Mesa hip-hop artist Tokes, real name Mohamad Tokko, was frustrated with Donald Trump's blustering about how all Muslims are potential terrorists who should be barred from entering the United States — so he wrote a song for the GOP presidential candidate.
“Tryna slander, defame us,” he raps in his latest video. “Terrorism ain’t in us / Feelin' like we can’t win cuz / Propaganda we witness.”
This week, Trump released his first campaign TV ad, featuring Islamic State militants, shadowy figures racing across the U.S.-Mexico border, and a deep-voiced narrator ominously promising that, if elected, the Republican front-runner will ban Muslims from entering the United States until he can figure out how to stop “radical Islamic terrorism.”
“He’ll quickly cut the head off ISIS and take their oil,” the narrator vows. Then the video cuts to Trump at one of his rallies pumping his fist and thundering: “We will make America great again!”
Tokko said he wanted to stand up as an example of what Muslims “are really like.” Tokko, son of two Lebanese immigrants, has a bachelor’s degree in animal physiology and behavior from Arizona State University and a juris doctor degree from Arizona Summit Law School. He is preparing to take the state Bar examination in February.
While in school, the 26-year-old recorded and released an album, Bowties and Tattoos, which focuses on the contrast between studying to be a lawyer and trying to make it as a hip-hop artist, and an EP, Hear My Reflection.
“Trumps paints us all as terrorists who are trying to take planes and shit,” he said. “We are actually regular people who make music and work as attorneys, etc, etc, etc.”
The song, titled “El Donald Trump Song,” is a remix of The Game’s popular “El Chapo,” which features booming bass lines and triumphant horns, with original lyrics. The music video was filmed by Mighty Giant in an abandoned airfield off I-10 in Chandler.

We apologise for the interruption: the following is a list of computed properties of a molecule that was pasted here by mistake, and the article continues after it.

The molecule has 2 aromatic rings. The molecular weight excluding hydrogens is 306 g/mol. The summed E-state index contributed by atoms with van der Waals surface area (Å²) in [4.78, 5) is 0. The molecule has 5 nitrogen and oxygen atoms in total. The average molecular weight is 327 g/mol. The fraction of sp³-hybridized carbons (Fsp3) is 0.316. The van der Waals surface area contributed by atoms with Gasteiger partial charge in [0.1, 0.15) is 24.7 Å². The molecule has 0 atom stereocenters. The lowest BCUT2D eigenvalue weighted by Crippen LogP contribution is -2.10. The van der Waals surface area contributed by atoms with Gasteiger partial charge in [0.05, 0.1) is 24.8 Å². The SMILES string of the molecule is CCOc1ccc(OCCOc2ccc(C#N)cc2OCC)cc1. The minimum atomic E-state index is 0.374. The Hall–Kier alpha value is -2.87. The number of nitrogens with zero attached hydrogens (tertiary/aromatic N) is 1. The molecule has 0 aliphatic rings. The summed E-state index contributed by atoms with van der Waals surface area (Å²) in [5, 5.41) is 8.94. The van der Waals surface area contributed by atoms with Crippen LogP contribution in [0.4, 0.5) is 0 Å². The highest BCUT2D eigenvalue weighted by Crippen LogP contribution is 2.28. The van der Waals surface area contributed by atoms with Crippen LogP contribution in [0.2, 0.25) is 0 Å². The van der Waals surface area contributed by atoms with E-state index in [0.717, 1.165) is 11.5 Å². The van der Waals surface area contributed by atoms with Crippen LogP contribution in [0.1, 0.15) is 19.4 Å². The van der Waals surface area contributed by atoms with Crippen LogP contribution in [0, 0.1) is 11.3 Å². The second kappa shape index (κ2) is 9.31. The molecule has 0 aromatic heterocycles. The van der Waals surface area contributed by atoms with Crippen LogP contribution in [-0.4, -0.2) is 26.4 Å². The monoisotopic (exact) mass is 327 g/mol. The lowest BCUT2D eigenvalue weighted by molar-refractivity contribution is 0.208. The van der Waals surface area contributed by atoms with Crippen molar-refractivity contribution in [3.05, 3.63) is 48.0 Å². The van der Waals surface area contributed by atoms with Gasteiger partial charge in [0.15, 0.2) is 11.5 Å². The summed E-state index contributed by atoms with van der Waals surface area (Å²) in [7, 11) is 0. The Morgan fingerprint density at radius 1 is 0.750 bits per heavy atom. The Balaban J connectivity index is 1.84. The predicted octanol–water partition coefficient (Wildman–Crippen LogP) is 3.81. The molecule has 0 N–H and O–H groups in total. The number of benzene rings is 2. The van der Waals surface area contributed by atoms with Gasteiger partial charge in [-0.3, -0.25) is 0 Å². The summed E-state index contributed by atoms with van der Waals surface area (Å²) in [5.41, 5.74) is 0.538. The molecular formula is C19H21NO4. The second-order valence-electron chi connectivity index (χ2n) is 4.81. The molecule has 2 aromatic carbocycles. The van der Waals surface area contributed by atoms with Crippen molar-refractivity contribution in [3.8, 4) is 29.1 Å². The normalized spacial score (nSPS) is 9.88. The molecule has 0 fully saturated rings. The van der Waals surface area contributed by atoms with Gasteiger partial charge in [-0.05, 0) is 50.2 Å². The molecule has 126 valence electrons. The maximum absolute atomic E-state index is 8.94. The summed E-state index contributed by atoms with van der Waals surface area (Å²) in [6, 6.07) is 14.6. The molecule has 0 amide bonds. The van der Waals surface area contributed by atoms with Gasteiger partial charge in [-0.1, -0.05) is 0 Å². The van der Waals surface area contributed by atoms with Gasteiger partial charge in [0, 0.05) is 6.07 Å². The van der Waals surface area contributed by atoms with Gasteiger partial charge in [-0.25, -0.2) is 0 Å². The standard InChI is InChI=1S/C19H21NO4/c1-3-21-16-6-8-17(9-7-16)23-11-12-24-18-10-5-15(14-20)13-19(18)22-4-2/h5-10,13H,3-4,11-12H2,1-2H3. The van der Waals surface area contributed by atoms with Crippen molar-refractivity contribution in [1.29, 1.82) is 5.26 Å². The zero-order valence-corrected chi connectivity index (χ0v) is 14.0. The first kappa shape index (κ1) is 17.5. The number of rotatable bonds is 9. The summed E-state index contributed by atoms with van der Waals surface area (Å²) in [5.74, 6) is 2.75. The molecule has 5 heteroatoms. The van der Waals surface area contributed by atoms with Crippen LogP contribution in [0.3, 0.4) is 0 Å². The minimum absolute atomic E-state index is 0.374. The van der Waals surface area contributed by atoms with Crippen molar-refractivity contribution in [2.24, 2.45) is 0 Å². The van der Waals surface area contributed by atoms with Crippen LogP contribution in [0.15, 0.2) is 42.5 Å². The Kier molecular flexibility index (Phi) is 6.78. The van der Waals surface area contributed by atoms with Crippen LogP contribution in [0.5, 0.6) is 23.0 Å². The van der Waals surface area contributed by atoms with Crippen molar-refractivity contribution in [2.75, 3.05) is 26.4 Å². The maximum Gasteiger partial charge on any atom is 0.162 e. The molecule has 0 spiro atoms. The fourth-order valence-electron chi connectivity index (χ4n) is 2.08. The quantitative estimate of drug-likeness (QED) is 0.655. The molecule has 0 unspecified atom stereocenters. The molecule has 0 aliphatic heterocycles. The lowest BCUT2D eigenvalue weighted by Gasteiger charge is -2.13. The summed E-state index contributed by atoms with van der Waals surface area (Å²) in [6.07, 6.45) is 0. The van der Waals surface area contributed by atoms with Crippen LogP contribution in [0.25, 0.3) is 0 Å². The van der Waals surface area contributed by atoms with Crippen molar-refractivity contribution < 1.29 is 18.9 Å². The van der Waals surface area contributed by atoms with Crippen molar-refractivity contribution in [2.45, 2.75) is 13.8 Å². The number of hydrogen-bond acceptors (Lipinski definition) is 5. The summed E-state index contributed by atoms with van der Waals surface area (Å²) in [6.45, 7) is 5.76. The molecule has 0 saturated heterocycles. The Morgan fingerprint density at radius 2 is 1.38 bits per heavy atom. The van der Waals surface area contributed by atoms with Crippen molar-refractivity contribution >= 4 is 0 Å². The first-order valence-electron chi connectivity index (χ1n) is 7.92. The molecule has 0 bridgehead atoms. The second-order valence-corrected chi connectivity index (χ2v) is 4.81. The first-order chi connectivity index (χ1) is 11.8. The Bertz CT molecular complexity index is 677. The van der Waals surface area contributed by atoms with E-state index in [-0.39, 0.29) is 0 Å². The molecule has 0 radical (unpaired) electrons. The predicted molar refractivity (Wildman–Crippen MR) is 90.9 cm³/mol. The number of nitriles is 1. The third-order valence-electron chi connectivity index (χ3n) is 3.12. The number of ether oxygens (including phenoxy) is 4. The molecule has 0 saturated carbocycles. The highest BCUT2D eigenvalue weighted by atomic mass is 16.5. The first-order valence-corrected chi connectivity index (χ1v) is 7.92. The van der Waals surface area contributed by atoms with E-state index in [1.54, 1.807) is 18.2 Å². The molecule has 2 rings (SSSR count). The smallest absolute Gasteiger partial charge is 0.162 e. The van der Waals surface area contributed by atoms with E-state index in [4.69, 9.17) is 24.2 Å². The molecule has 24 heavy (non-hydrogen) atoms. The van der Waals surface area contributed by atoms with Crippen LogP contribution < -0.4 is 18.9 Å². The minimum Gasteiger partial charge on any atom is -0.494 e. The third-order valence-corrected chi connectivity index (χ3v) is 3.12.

In the song, Tokko calls Trump a “liar” and a “fraud” who is “blaming my faith for white people problems.”
He also references some of his own experiences being racially profiled because of his name with a verse about being held up by airport security.
Take what you get, when you sit, in a plane
N they all, wanna stare, at your face with a shame
Like we did something wrong, n they hate what we say
We just tryna stay dry, in a World full of rain tho
Hate come heavy with a name like mine tho
Hate that I’m fly tho
Hate that we shine tho, stop all the lies tho, stop all the violence
Muslims are more likely than Americans of other major religious groups to experience racial or religious discrimination these days. Nearly 50 percent of Muslims in 2010 told Gallup they had experienced discrimination in the past year, compared to 31 percent of Mormons, 21 percent of Jews, 20 percent of Catholics, and 18 percent of Protestants.
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While, overall, the number of hate crimes in the United States dropped 8 percent in 2014, the FBI reported, hate crimes targeting Muslims rose 14 percent. According to a New York Times investigation conducted with the help of the Center for the Study of Hate and Extremism at California State University, San Bernardino, following a series of deadly terror attacks in Paris in November, such incidents tripled from an average of 12.6 per month to 38.
The uptick in anti-Muslim rhetoric, led by Trump, makes Tokko angry, he said. So he appointed himself an ambassador for the misunderstood religion, which he says brings “peace and love” to his life.
“How are you going to blame a whole religion for what a few people do?” he said. “That’s like blaming all of Christianity for the KKK. There are good people and bad people in every religion.”